Joy in God alone – Wisdom from St. Francis of Assisi and St. John of the Cross, Part 2

I believe we can draw three practical conclusions from the life and teachings of Francis and John on prayer: we can pray longer, more often, and in silence.  First, we can pray longer.  Can we dedicate more time to prayer?  Is it conceivable that we pray for an hour or more?  Can we imagine spending a whole night praying?  Second, we can pray throughout our days, not only at official times.  Third, we can pray in silence.  Prayer is not only words.
It is also a silent presence to God.  We can cultivate this silent communion with God by letting go of our thinking and simply resting in God.

A friend with a demanding family life told me about his practice of prayer during Lent.  He would get up much earlier than the rest of his family to pray one to two hours every morning.  Sometimes, because of family obligations, he had to shorten his prayer time.  At other times, because of a gap in his schedule, he was freer to lengthen his prayer time.  He told me his life changed.  He could gracefully move through his day without getting too upset but with a sense of grateful happiness.  His wife and children noticed and asked him to keep praying!

Rejoicing in God as God within one’s soul inevitably opens one’s heart to others.  This was the experience of both Francis and John.  I believe Francis’ joy in God is behind his generosity.  Every time a beggar asked him for something he would immediately give it.  Further, Francis’ love for God led him to love of creation.  He was so full of mercy that he would pick up worms so they would not get squished!

While ministering to the Sisters at the Monastery of the Incarnation, John of the Cross lived with the poor servants of Avila.  He would play with their children and teach them to read.  He loved these children simply and without any pretense.  He would draw pictures of Christ Crucified and sketch out in a picture his way of nothingness.  He would then freely give away these treasures to the Carmelite Sisters or to laypeople.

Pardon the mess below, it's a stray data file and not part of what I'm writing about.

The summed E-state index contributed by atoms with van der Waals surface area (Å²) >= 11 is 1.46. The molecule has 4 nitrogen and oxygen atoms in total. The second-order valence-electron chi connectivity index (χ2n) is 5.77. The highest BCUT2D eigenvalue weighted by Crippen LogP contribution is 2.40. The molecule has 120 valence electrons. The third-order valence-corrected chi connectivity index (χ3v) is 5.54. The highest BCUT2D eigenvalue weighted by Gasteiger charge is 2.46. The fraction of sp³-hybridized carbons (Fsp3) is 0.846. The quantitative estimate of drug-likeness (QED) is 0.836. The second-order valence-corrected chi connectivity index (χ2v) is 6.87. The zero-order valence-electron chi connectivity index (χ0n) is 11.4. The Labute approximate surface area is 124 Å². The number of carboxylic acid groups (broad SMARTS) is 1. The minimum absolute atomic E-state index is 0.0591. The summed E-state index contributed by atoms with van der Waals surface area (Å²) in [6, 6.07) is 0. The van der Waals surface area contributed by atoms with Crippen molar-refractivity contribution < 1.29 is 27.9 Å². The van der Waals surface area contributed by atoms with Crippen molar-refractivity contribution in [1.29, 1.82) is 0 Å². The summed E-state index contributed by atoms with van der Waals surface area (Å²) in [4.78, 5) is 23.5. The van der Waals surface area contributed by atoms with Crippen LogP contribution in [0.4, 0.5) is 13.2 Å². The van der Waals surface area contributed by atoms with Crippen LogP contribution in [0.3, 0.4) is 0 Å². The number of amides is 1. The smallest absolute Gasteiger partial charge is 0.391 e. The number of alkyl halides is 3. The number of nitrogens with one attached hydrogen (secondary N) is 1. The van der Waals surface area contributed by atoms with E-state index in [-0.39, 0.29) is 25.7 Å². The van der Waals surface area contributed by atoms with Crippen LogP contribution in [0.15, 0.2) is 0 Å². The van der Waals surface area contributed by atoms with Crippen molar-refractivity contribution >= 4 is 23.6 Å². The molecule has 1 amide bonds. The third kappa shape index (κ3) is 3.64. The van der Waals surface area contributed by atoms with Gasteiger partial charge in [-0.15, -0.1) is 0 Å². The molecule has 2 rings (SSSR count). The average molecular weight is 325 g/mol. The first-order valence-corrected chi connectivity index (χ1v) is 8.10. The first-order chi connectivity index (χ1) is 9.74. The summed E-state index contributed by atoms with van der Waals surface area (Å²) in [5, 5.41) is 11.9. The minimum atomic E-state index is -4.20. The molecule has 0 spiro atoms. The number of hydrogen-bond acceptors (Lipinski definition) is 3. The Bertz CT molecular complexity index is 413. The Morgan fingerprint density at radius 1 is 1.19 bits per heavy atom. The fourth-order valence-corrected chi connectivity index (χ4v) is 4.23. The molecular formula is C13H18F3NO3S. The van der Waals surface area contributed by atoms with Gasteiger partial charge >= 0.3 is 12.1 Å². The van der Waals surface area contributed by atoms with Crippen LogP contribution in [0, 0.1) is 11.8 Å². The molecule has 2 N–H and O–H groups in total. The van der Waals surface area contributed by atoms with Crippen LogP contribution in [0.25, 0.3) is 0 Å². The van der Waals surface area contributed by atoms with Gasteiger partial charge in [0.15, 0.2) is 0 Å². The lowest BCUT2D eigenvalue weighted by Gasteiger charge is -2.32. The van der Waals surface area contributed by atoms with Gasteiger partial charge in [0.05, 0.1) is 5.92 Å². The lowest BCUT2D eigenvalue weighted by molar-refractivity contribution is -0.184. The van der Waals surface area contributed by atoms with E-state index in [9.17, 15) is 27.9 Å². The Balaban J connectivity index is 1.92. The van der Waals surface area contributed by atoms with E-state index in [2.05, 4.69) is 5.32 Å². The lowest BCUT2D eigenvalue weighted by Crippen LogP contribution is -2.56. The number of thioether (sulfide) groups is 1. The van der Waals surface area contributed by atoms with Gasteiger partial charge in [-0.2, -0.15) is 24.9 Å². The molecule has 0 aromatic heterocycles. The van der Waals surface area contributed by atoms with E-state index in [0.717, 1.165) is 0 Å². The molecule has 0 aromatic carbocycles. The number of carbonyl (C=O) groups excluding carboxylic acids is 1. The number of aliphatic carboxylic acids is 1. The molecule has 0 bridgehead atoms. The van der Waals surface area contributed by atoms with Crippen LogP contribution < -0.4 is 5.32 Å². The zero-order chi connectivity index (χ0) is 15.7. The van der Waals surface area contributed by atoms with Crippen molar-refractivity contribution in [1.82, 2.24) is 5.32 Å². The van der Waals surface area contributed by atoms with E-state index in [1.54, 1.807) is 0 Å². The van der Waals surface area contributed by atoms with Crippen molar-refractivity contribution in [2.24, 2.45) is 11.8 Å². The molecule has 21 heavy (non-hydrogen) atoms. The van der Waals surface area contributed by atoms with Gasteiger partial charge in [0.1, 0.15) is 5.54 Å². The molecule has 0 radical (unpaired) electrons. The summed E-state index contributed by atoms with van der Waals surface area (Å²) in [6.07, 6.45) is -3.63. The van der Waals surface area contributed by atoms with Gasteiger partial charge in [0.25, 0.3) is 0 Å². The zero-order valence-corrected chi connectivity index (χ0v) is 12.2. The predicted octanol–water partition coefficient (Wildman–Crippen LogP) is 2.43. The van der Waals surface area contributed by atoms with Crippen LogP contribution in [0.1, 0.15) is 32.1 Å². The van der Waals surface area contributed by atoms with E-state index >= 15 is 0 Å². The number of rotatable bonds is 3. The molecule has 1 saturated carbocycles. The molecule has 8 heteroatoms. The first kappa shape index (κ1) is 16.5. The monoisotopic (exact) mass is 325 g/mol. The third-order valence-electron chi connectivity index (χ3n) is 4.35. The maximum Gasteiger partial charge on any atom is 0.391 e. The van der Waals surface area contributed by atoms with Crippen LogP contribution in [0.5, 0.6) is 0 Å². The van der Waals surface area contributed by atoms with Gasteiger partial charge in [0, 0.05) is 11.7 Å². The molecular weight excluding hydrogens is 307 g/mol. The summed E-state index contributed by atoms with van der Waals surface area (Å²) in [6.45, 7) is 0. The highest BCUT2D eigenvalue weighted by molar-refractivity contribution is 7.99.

After college, I volunteered with the Franciscan Friars in Philadelphia, Pennsylvania.  They run a soup kitchen there called the St. Francis Inn.  One of my fellow volunteers, Hannah, told me how much she loved cleaning toilets at the soup kitchen.  The homeless seldom had an establishment welcoming their use of a bathroom.  She wanted to keep it clean for them since it was so rare a thing.  Also, the bathrooms were in the back, so it was an anonymous service.  She would clean them after saying her prayers and celebrating Eucharist.  Her humble service flowed from her relationship with God, her joy.

John of the Cross says real love is humble and quite pleased to do good without anyone, even God, acknowledging it.  Francis declares, we love one another through our conversation, through how we talk to and about one another.  It is hardly a noticeable act of love when we refuse to talk about someone behind their backs.  Such love comes from joy in God alone.

The Christian who has joy in God alone knows God is enough, and needs nothing else.  Such joy can burst our ego bubbles and help us live the heart of the Gospel everyday: Love God, who is our joy, and humbly love others.  But, feelings of joy evaporate quickly.  What do we do then?  We choose to let God be our joy.  We rejoice in God in faith, even when we don’t feel a thing.  To place all our joy in God alone needs a constant turning away from the things we falsely believe we desperately need to be happy.  John and Francis both found that desiring God requires one to surrender the ego.  Joy in God alone means resting in God and not bothering about oneself.  Succinctly put, we need to pray.

A contemporary Cistercian monk gets the whole point of joy in God alone when he declares, “I don’t want to bother about myself anymore, to know what others think of me, what I think of myself, only GOD!  GOD!  GOD!”  This joy cares nothing for anxieties and ego concerns.  It is not added onto reality but infuses all aspects of life with a grounding okay-ness and a quietly exuberant delight for no reason at all.  One just enjoys the blissful divine nothingness within, without, above and beyond yet also as one’s deepest identity.  This joy is possible because of prayer.  If we pray more, pray often, and pray silently, we will discover God alone is our joy.

 

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